Formula 1′s governing body, the FIA, believe there is no reason why the inaugural Russian Grand Prix should be cancelled.

As tensions between Moscow and neighbouring Ukraine continue to grow, last week some calls came for the sport to boycott the race, set for October, at the country’s Olympic Park in Sochi.

Indeed some are drawing comparisons between the ongoing unrest in Eastern Ukraine to that seen in Bahrain several years ago when the race there had to be called off.

Also last week FIM cancelled a World Superbike race set for Moscow Raceway in September while eyes will be on DTM as to whether the German Touring Car championship calls off it’s race at the same venue.

Despite the tensions just across the Black Sea, FIA President Jean Todt insists the Sochi race will go ahead.

“At the moment there is no change in the calendar. Russia is on,” he told Autosport.

Asked if the decision by FIM had affected his stance on the issue, the Frenchman added: “I am comfortable with what the FIM is doing, sure, but at the moment we don’t have any reason to reconsider any race we have on the calendar.

“We speak to people who are involved with all that, but at the moment we have nothing that should change the running of the calendar.”

As the political crisis continues, sanctions have been placed on those close to Russian President Vladimir Putin, and it is believed some of these restrictions could have a direct impact on the organisation of the Sochi race.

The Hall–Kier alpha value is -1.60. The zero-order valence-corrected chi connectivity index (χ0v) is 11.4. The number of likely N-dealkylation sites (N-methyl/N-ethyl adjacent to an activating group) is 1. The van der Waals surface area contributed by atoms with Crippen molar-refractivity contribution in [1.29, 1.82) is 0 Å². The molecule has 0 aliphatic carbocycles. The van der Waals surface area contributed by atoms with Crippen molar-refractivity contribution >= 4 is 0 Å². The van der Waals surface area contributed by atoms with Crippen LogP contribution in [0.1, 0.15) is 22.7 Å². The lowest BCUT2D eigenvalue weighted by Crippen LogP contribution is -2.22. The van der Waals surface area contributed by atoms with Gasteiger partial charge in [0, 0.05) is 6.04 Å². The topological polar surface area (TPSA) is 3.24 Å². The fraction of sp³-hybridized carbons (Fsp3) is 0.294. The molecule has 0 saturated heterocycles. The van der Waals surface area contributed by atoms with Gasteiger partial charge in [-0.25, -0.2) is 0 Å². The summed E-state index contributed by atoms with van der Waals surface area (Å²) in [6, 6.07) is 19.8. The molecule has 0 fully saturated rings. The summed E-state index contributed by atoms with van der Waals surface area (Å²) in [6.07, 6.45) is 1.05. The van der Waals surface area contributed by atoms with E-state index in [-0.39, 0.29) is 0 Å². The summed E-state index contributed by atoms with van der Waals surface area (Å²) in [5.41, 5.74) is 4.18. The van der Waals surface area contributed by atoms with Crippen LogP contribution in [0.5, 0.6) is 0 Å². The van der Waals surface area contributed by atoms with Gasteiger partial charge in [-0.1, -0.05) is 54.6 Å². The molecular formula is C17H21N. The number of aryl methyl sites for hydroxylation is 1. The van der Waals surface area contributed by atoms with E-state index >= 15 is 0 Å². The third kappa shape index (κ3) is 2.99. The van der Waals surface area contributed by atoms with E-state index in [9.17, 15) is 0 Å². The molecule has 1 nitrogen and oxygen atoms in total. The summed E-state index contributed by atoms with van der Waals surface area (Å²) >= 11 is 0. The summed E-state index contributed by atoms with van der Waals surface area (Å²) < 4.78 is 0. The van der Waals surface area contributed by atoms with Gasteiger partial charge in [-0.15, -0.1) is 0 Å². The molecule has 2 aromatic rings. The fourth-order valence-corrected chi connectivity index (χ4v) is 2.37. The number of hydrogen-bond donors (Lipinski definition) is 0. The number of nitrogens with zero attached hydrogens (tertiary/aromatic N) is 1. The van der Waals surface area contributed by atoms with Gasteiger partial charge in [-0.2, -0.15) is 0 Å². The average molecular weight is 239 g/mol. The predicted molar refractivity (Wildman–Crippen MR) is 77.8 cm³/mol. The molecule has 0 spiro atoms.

In the FIM statement last week outlining it’s decision to cancel the Moscow round it read: “The current political situation affects the capabilities of a number of key partner companies essential to run the event.”

Also to be taken into consideration will likely be the positions of the various teams and sponsors associated with Formula 1 and whether they would feel it morally correct to race in Russia in the face of the ongoing tensions.

Force India’s deputy team boss Bob Fernley says that from a teams perspective they will follow the FIA’s decision, much as they did in Bahrain in 2011, as to whether it is safe to race in Sochi.

“I think there were certain criticisms that came to the teams and the organisation going to Bahrain but we were clearly in line and in accordance with British government guidelines.

“I think unless the British government advise otherwise and then from that obviously the FIA and FOM, then we are obliged to go, we are contracted to go.”

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Formula 1